Jackson County

After Coast police chief voted in as city manager, he says he’s retiring — again

Kenny Johnson may be back in Pascagoula as interim city manager, but not for long.

Just two weeks after city leaders voted 4 to 3 in favor of appointing the city’s longtime police chief to serve as interim city manager, Johnson informed the city of his plans to retire, effective Oct. 31.

Johnson made his intentions known in a message to city officials Monday, saying he made the decision to go forward with his retirement after a meeting with the state’s public employee’s retirement system, or PERS.

In his message, Johnson thanked the city for the years he has been “blessed” to serve the Flagship City.

His retirement announcement is one of two in the last three weeks.

Just a week before his Oct. 8 appointment to interim city manager, Johnson had announced plans to retire as police chief, effective Oct. 31.

Pascagoula needed an interim city manager to replace Ryan Frederic, who served as both the city attorney and city manager, when he abruptly announced his plans to go on medical leave.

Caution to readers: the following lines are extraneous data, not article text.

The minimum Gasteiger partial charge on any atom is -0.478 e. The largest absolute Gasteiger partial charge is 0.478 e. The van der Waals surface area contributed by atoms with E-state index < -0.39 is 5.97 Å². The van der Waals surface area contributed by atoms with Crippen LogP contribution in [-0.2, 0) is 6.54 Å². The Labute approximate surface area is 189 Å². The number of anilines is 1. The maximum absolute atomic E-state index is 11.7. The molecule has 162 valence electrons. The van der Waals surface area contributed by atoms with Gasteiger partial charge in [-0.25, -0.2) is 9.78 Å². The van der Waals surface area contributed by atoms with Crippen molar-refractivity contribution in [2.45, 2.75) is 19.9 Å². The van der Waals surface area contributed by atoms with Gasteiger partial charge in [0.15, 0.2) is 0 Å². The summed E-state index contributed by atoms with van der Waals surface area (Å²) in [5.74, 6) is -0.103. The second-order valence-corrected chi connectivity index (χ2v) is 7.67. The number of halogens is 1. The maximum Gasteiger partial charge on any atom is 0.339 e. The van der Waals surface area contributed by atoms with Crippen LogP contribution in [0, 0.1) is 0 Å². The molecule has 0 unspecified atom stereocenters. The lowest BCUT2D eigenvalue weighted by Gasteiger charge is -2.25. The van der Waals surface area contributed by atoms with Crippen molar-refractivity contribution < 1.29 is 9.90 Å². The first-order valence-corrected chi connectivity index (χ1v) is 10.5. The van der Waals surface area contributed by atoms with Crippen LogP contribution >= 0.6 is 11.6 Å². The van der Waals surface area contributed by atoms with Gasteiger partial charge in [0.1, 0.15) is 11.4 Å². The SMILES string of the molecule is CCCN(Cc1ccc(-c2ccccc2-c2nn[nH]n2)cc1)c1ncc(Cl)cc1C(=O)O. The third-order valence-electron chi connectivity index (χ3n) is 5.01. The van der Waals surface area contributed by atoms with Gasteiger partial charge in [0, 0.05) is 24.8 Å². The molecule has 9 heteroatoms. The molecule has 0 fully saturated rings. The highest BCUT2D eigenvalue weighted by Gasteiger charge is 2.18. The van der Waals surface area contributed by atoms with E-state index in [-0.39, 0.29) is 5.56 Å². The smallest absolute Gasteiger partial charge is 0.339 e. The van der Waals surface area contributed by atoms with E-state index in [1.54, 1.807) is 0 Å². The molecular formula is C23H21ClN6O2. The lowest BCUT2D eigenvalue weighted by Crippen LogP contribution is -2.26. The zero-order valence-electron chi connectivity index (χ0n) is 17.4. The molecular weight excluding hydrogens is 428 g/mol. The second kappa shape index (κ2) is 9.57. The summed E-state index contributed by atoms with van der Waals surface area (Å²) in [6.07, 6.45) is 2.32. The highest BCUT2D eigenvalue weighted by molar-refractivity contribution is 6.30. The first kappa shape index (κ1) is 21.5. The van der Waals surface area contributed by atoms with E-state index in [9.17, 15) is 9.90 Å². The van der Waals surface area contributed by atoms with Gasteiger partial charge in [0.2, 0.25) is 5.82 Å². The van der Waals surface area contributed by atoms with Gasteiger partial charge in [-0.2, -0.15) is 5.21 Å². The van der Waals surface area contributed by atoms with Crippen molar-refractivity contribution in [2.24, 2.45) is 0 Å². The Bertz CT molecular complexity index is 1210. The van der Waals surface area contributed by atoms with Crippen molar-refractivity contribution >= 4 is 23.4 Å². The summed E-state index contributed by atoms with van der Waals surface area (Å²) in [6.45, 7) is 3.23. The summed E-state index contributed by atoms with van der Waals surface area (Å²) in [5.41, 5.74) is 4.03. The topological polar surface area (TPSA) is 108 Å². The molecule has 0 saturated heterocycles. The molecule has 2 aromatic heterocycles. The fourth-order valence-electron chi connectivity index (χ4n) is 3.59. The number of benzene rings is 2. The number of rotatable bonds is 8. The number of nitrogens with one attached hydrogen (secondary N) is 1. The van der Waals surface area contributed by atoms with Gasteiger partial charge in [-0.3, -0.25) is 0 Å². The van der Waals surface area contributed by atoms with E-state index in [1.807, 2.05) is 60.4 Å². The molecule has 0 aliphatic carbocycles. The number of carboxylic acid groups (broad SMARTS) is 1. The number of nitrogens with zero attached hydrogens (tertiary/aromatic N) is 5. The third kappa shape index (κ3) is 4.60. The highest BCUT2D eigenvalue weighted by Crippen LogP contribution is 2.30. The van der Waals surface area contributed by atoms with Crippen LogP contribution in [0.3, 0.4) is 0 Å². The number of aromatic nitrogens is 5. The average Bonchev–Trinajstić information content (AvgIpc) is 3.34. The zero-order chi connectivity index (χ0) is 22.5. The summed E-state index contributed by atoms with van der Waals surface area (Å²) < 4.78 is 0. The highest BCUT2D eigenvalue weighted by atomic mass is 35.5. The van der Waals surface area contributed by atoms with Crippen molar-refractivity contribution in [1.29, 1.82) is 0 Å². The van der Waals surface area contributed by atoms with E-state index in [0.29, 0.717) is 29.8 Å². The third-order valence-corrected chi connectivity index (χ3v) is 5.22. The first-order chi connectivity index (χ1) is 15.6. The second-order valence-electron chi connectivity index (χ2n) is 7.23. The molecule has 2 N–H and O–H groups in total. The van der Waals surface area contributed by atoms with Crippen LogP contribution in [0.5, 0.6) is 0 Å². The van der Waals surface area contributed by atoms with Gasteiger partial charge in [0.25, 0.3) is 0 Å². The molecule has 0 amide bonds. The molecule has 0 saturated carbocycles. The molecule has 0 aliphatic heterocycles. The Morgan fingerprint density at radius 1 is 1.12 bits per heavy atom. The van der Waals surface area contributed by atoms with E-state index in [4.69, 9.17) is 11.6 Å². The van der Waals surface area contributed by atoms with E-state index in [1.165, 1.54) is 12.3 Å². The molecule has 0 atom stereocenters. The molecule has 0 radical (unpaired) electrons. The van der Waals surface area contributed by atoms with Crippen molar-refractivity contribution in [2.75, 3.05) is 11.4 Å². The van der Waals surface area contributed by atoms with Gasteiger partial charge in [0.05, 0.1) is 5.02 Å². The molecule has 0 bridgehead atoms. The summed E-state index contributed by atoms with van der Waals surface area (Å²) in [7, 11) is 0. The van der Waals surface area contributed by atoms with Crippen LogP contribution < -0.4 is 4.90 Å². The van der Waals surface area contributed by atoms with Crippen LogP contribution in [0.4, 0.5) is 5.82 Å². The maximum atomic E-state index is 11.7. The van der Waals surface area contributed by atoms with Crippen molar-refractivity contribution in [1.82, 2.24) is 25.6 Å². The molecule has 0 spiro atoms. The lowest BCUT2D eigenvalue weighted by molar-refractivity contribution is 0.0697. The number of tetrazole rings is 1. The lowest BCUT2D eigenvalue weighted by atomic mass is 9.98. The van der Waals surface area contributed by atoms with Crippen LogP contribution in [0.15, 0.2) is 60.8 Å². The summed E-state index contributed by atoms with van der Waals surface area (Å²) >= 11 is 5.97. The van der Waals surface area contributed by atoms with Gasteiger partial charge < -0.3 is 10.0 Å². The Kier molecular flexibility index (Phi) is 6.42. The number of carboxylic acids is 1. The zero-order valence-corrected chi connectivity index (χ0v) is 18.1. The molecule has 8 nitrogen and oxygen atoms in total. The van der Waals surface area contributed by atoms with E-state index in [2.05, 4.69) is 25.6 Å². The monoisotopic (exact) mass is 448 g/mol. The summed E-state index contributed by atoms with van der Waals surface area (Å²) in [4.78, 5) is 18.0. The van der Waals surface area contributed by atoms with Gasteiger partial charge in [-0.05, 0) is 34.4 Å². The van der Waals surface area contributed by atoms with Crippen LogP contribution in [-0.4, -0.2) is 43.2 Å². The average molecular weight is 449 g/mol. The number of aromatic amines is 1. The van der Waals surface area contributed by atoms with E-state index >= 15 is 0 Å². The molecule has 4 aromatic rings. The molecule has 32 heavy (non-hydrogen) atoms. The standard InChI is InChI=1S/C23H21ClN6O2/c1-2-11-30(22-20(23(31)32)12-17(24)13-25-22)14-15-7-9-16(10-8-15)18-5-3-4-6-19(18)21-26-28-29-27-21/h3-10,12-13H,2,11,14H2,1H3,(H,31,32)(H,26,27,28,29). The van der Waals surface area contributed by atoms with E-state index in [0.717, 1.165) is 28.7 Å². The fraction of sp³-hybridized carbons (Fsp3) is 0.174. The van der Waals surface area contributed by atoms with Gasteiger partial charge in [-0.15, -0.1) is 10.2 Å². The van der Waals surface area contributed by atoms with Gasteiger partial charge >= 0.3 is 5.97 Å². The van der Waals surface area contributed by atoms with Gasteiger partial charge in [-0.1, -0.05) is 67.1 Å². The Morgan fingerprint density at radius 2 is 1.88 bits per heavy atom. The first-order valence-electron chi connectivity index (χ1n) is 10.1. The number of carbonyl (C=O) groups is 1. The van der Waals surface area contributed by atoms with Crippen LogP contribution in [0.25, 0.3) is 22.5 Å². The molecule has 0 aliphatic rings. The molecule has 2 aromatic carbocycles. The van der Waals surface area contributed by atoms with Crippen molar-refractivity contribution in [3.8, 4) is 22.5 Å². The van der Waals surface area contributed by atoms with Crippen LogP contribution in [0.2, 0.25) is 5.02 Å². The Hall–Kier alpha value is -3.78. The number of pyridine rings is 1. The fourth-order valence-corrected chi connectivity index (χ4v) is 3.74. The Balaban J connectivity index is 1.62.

Jennifer Colmer, councilwoman-at-large, said the city had been planning to hire a city manager by Oct. 30 and Johnson’s retirement at the end of the month wasn’t a surprise.

“We, the council, needed a temporary city manager and we appreciate Chief Johnson agreeing to so quickly to help lead our city, which he has faithfully served for so many years,” Colmer said. “His management experience and knowledge of Pascagoula has and will continue to serve us well during this transition period as we complete the interview process for a permanent city manager.”

Johnson’s retirement as police chief came as a surprise to his community of supporters.

The Sun Herald reached out to Johnson for comment, but has not heard back from him.

Though Johnson is retiring at the end of the month, the city has been interviewing candidates for the city manager job.

The city voted Oct. 9 to remove the dual role of city manager and city attorney from Frederic’s position, so if he returns he would serve only as city attorney.

Mayor Dane Maxwell told the Sun Herald in an earlier interview this month that the city had already been interviewing potential candidates to fill the city manager’s post.

Margaret Baker is an investigative reporter whose search for truth exposed corrupt sheriffs, a police chief and various jailers and led to the first prosecution of a federal hate crime for the murder of a transgendered person. She worked on the Sun Herald’s Pulitzer Prize-winning Hurricane Katrina team. When she pursues a big story, she is relentless.